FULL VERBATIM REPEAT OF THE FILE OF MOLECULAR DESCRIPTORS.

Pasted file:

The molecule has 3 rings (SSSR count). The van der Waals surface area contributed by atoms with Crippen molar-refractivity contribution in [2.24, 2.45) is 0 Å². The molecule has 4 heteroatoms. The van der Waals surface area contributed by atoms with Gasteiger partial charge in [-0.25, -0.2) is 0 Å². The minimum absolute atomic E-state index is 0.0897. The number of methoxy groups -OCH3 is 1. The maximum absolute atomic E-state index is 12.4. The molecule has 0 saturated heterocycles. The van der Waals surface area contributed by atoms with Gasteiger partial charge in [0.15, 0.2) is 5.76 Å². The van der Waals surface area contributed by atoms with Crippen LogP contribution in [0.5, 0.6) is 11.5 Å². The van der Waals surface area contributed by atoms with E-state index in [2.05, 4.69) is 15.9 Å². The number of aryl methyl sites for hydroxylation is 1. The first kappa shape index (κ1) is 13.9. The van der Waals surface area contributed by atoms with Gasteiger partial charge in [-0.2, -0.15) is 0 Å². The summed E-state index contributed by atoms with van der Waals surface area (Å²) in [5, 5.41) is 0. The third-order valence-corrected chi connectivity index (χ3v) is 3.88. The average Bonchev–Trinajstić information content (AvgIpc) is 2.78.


The molecule has 3 rings (SSSR count). The van der Waals surface area contributed by atoms with Crippen molar-refractivity contribution in [2.24, 2.45) is 0 Å². The molecule has 4 heteroatoms. The van der Waals surface area contributed by atoms with Gasteiger partial charge in [-0.25, -0.2) is 0 Å². The minimum absolute atomic E-state index is 0.0897. The number of methoxy groups -OCH3 is 1. The maximum absolute atomic E-state index is 12.4. The molecule has 0 saturated heterocycles. The van der Waals surface area contributed by atoms with Gasteiger partial charge in [0.15, 0.2) is 5.76 Å². The van der Waals surface area contributed by atoms with Crippen LogP contribution in [0.5, 0.6) is 11.5 Å². The van der Waals surface area contributed by atoms with E-state index in [2.05, 4.69) is 15.9 Å². The number of aryl methyl sites for hydroxylation is 1. The first kappa shape index (κ1) is 13.9. The van der Waals surface area contributed by atoms with Gasteiger partial charge in [-0.2, -0.15) is 0 Å². The summed E-state index contributed by atoms with van der Waals surface area (Å²) in [5, 5.41) is 0. The third-order valence-corrected chi connectivity index (χ3v) is 3.88. The average Bonchev–Trinajstić information content (AvgIpc) is 2.78.